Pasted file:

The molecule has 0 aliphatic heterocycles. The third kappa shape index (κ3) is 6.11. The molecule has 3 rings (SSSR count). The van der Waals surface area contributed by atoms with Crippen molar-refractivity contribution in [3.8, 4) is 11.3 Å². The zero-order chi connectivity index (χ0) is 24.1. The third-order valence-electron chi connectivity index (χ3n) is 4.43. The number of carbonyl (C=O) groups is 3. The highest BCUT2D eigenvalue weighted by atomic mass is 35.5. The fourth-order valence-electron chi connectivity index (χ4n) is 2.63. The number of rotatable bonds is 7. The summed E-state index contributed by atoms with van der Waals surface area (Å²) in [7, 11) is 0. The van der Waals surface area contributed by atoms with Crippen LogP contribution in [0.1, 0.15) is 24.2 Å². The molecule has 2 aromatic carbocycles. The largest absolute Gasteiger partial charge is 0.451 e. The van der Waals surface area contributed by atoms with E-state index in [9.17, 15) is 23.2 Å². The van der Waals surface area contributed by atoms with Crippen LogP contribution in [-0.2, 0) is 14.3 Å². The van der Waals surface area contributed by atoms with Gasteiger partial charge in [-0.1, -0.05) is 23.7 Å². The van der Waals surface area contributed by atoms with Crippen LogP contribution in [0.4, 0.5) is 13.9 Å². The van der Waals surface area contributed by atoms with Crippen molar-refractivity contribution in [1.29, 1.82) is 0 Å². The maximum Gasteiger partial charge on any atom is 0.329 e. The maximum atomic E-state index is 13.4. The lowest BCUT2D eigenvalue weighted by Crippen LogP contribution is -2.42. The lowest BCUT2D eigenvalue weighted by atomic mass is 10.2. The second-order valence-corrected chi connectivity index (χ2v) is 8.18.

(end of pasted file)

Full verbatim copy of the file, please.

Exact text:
The molecule has 0 aliphatic heterocycles. The third kappa shape index (κ3) is 6.11. The molecule has 3 rings (SSSR count). The van der Waals surface area contributed by atoms with Crippen molar-refractivity contribution in [3.8, 4) is 11.3 Å². The zero-order chi connectivity index (χ0) is 24.1. The third-order valence-electron chi connectivity index (χ3n) is 4.43. The number of carbonyl (C=O) groups is 3. The highest BCUT2D eigenvalue weighted by atomic mass is 35.5. The fourth-order valence-electron chi connectivity index (χ4n) is 2.63. The number of rotatable bonds is 7. The summed E-state index contributed by atoms with van der Waals surface area (Å²) in [7, 11) is 0. The van der Waals surface area contributed by atoms with Crippen LogP contribution in [0.1, 0.15) is 24.2 Å². The molecule has 2 aromatic carbocycles. The largest absolute Gasteiger partial charge is 0.451 e. The van der Waals surface area contributed by atoms with E-state index in [9.17, 15) is 23.2 Å². The van der Waals surface area contributed by atoms with Crippen LogP contribution in [-0.2, 0) is 14.3 Å². The van der Waals surface area contributed by atoms with Gasteiger partial charge in [-0.1, -0.05) is 23.7 Å². The van der Waals surface area contributed by atoms with Crippen LogP contribution in [0.4, 0.5) is 13.9 Å². The van der Waals surface area contributed by atoms with Crippen molar-refractivity contribution in [1.29, 1.82) is 0 Å². The maximum Gasteiger partial charge on any atom is 0.329 e. The maximum atomic E-state index is 13.4. The lowest BCUT2D eigenvalue weighted by Crippen LogP contribution is -2.42. The lowest BCUT2D eigenvalue weighted by atomic mass is 10.2. The second-order valence-corrected chi connectivity index (χ2v) is 8.18.